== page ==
You’d Be Mine by Erin Hahn | Sister Review

You’d Be Mine by Erin Hahn | Sister Review

You'd Be Mine

A Brand New Sister Review
 This review is a combined effort between me and my sister. We read a book and review it by asking each other questions related to the title we are reviewing. The idea is to provide you with two different perspectives.

 This review might contain spoilers! We might discuss any part of the story (sometimes the questions we ask each other might be general, while other times they might touch upon something specific about the ending, etc). If you have not read the book and do not wish for the story to be spoiled you might want to avoid this post!

You’d Be Mine by Erin Hahn | Sister ReviewYou'd Be Mine by Erin Hahn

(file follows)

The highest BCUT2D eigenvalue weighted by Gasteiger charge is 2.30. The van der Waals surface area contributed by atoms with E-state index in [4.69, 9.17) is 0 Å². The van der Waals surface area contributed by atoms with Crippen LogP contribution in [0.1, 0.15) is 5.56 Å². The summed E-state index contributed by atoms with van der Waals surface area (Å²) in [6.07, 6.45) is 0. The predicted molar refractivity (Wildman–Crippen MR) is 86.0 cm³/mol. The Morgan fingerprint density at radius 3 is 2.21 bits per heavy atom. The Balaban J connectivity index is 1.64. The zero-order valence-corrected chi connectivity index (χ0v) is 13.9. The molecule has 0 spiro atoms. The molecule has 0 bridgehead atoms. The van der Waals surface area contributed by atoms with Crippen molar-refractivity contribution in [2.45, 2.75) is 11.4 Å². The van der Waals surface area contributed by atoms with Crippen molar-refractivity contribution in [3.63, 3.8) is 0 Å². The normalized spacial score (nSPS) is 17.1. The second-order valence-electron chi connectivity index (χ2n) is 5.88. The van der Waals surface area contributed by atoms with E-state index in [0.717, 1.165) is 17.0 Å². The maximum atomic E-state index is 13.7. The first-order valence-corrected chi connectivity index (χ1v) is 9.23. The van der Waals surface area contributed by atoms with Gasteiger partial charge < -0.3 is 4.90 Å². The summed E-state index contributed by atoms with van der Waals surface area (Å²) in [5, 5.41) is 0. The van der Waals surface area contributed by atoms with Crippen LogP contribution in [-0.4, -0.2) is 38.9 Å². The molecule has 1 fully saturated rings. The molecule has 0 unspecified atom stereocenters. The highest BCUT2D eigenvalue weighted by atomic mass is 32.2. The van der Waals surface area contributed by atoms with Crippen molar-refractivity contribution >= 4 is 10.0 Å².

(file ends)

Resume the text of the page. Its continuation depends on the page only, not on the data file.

Published by Wednesday Books on April 2nd 2019
Genres: Love & Romance
Pages: 304
Format: Hardcover
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four-stars

Annie Mathers is America’s sweetheart and heir to a country music legacy full of all the things her Gran warned her about. Superstar Clay Coolidge is most definitely going to end up one of those things.

But unfortunately for Clay, if he can’t convince Annie to join his summer tour, his music label is going to drop him. That’s what happens when your bad boy image turns into bad boy reality. Annie has been avoiding the spotlight after her parents’ tragic death, except on her skyrocketing YouTube channel. Clay’s label wants to land Annie, and Clay has to make it happen.